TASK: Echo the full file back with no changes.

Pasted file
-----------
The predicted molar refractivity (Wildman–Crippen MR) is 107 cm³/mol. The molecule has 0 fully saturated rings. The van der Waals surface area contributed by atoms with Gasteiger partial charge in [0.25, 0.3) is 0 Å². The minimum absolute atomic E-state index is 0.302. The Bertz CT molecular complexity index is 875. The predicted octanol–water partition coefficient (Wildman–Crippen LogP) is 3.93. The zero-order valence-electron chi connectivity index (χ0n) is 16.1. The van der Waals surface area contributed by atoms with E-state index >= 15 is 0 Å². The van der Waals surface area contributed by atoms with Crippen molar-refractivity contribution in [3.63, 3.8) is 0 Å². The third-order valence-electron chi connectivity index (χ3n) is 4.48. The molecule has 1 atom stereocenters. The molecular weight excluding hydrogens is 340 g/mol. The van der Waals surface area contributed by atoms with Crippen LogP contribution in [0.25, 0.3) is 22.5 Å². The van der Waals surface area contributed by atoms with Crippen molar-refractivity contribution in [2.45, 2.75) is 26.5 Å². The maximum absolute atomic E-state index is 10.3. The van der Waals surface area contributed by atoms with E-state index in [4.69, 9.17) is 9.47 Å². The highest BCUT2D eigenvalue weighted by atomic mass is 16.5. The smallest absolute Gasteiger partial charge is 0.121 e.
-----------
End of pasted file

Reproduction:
The predicted molar refractivity (Wildman–Crippen MR) is 107 cm³/mol. The molecule has 0 fully saturated rings. The van der Waals surface area contributed by atoms with Gasteiger partial charge in [0.25, 0.3) is 0 Å². The minimum absolute atomic E-state index is 0.302. The Bertz CT molecular complexity index is 875. The predicted octanol–water partition coefficient (Wildman–Crippen LogP) is 3.93. The zero-order valence-electron chi connectivity index (χ0n) is 16.1. The van der Waals surface area contributed by atoms with E-state index >= 15 is 0 Å². The van der Waals surface area contributed by atoms with Crippen molar-refractivity contribution in [3.63, 3.8) is 0 Å². The third-order valence-electron chi connectivity index (χ3n) is 4.48. The molecule has 1 atom stereocenters. The molecular weight excluding hydrogens is 340 g/mol. The van der Waals surface area contributed by atoms with Crippen LogP contribution in [0.25, 0.3) is 22.5 Å². The van der Waals surface area contributed by atoms with Crippen molar-refractivity contribution in [2.45, 2.75) is 26.5 Å². The maximum absolute atomic E-state index is 10.3. The van der Waals surface area contributed by atoms with E-state index in [4.69, 9.17) is 9.47 Å². The highest BCUT2D eigenvalue weighted by atomic mass is 16.5. The smallest absolute Gasteiger partial charge is 0.121 e.